Posted in Book Reviews

Review of The Serpent King

I have probably mentioned before, but I try not to read any reviews until after I have finished a book and written my own review. I’m interested to see what others thought of this book.

The book flawlessly follows three older teens figuring out life in a small, rural town in Tennessee. Like many YA novels, the author flows between the three teens, so that the reader gets to see life from each of their perspectives. None of the three teens have an easy time in their small town.

Dill’s dad (who is also named Dillard)is in prison for child pornography, which is awful, but his dad was also a “signs” preacher, so it was even more disgraceful, or should have been. (Signs preacher – believes in speaking in tongues, handling deadly snakes, and drinking poison, among other things.) Dill’s dad’s imprisonment has made life hard on his family, and you find out pretty early on that Dill lives in extreme poverty. His family has a mountain of debt from losing the church and medical bills from his mother’s accident. His mother is set on Dill staying in their small town, working at the grocery store, and helping her pay off the debts instead of him going to college or even finishing his senior year of high school.

Travis has it a little better than Dill as far as the poverty level. His dad isn’t in prison either, but Travis probably wishes that he were. Travis is a big guy who is a little obsessed (understatement) with a fantasy novel series. His dad wishes he would play football, but Travis just likes to read his books. This causes a lot of problems between the two of them, probably more serious problems than it should have caused due to his dad’s alcohol habit.

Lydia was my least favorite character for most of the book. She is really in to unique fashion and has a very successful blog that makes her pretty popular in the internet world. However, the people in her community don’t understand her, and so she’s an outcast, a fact that she uses to her advantage to gain sympathy and support on her blog.

So I finished this book two days ago. Usually, I write a blog right after I finish a book so it’s fresh in my mind. But every time I sat down to write my review, I couldn’t quite figure out what to say without giving away too much of the story.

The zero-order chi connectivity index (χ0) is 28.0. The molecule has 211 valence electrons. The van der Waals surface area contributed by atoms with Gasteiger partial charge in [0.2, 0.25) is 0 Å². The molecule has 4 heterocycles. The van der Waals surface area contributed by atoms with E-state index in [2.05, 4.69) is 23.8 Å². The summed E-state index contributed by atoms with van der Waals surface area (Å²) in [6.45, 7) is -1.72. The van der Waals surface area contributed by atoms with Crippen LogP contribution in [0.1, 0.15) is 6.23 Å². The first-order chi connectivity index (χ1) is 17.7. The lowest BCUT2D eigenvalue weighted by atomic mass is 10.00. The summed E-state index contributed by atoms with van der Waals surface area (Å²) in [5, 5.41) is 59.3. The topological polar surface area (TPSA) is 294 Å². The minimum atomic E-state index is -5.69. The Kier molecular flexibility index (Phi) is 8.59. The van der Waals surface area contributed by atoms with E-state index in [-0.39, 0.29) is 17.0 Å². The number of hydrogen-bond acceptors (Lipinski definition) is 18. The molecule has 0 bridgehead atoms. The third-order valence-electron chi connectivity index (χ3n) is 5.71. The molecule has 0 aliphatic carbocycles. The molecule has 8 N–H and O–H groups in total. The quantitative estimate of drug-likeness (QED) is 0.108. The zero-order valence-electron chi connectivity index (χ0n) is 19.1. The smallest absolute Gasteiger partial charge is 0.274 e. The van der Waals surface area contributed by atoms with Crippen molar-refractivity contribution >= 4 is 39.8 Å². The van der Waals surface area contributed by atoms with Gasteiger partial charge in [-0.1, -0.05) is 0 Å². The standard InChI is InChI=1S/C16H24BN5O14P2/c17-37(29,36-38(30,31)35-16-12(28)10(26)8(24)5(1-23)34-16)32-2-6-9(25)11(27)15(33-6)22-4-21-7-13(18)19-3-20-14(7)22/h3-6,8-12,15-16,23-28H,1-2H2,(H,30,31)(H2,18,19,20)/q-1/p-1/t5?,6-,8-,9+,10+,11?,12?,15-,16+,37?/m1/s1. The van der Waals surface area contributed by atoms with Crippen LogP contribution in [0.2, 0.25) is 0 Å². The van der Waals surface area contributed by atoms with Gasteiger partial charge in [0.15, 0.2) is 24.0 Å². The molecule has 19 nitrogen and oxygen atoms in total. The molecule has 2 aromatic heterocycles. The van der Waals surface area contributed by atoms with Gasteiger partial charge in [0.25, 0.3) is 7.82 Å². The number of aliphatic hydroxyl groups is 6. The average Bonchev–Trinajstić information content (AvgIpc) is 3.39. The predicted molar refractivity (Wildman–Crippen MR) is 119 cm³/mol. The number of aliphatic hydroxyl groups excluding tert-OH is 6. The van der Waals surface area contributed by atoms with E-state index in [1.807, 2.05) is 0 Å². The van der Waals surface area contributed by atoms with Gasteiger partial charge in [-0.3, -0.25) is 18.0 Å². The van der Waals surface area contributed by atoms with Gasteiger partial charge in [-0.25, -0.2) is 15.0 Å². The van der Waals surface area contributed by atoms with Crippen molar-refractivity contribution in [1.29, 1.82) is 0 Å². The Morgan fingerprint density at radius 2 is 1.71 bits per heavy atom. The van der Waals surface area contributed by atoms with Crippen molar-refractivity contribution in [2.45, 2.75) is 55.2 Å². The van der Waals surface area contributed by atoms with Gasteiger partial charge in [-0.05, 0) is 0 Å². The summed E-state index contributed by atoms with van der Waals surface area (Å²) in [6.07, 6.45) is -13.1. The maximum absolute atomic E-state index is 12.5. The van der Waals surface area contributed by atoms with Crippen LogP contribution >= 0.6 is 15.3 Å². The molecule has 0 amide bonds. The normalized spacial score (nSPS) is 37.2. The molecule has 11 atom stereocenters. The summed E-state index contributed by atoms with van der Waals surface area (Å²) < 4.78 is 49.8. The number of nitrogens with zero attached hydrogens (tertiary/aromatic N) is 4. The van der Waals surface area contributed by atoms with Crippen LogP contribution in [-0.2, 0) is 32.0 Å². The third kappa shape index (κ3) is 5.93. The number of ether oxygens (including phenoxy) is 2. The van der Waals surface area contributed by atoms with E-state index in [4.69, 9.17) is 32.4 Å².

I’m still not sure what to say. I loved this book. Out of all the books I have reviewed for this blog, it has been my favorite. I just really am having a hard time putting it in to words. First, Dill was such a unique character. He was quiet, thoughtful, and wanted to do the right thing. Growing up with his parents and everything that had happened with his dad, he could have had a much different disposition.

The friendship between the three outsider kids is something I see all the time as a teacher. The quirky kids always seem to find each other, and most of the time, they’re better off for it. That is how it is with Dill, Travis, and Lydia. Their friendship helped them feel connected and like that had a place in a community that didn’t really want to give them a place.

I found myself absolutely shocked and heartbroken toward the end of the book. I did not see the events that happened coming, and it was unfortunate that I was reading during SSR time at summer school because I couldn’t cry the way I wanted/needed to. Maybe that’s another reason it has taken me two days to finish this review. My heart still hurts.

This book was a Gateway nominee for last school year. It didn’t make the top three, and the only one of the top three that I have read is The Sun Is Also a Star and I liked this book so much better than that. I will say, if you have no knowledge of charismatic churches or the Bible, you may be lost on a couple passages with Dill and his mom, but not so lost as to miss the nature of what is happening. However, while faith is a big part of Dill’s life, it isn’t the main focus of the book.

How much did it make me cry? *Would have been different if I was home alone instead of in a class of 7th graders.

  • Not at all
  • A little sniffle
  • A couple of tears
  • A steady stream
  • Ugly Cry


17 years of teaching experience 100s of books read

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